We will digitize three bodies of twentieth-century public media produced in, and uniquely reflective of, the diverse Northeastern section of Los Angeles. Together, they enable studies of demographic change, real estate development, commercial activity, transportation, education, arts, culture, political activism, and global events as seen at the neighborhood, street corner level. These previously inaccessible archival materials will lay the foundation for scholarly and public research on American urban change, as well as provide a source base for extensive computationally-enhanced research. 1) Community, high school, and college newspapers published by the Northeast Newspapers Company, Eagle Rock and Franklin High Schools, and Occidental College. These newspapers reflect the demographic changes and intellectual history of the important and representative urban neighborhood they covered, and their digitization will enable research on Northeast L.A.'s social, political, and cultural history. The papers are held in various date ranges in physical and microfilm by the Eagle Rock Valley Historical Society, Highland Park Heritage Trust, Occidental, and Franklin High School. 2) Friezer Photography collection of photographic negatives produced by Joe and Henk Friezer over 45 years (1956 to 1999). These photographs provide visual evidence about the urban region and can be correlated with the stories and imagery in the community newspapers. The negative envelopes are dated, filed chronologically, and represent approximately 16,000 photo shoot assignments in the L.A. area documenting the full spectrum of community life -- political, business, schools, sports and social events. Approximately 20-30 images from each month over 45 years will be selected to form a comprehensive archive of 17,000 images. 3) High school yearbooks published by students at Eagle Rock and Franklin High Schools. These provide photographs tied to names and ages and also provide a window into early social networks that may manifest themselves in later years.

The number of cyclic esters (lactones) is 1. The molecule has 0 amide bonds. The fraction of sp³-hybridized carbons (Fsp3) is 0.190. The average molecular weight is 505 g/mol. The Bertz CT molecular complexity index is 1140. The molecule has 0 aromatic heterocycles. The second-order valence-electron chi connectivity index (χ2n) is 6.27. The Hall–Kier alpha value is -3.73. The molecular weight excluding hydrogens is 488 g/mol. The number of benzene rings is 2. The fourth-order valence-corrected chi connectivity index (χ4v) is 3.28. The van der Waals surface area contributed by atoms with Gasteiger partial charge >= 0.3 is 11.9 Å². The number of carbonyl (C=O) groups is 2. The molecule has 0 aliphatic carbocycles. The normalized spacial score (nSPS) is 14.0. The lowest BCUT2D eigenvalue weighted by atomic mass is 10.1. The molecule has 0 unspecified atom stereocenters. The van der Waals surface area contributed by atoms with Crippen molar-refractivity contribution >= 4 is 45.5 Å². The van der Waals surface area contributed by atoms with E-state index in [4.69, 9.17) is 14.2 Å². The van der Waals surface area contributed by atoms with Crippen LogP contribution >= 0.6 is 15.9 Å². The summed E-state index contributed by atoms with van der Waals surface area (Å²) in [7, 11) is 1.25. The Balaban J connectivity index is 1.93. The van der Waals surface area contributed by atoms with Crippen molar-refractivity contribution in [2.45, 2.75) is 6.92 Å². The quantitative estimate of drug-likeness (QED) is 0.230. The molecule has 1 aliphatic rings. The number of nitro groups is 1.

Dr. Jeremiah Axelrod
Ms. Dale Ann Stieber
Dr. Daniel Chamberlain
1906 - 1999
Our focus is on Northeast Los Angeles, a working class, urban district long on the cutting edge of transformations other American cities would also experience: post-World War II "white flight," rise of Latino and Asian American urban culture, deindustrialization, and, more recently, gentrification and contestation over revalued urban space.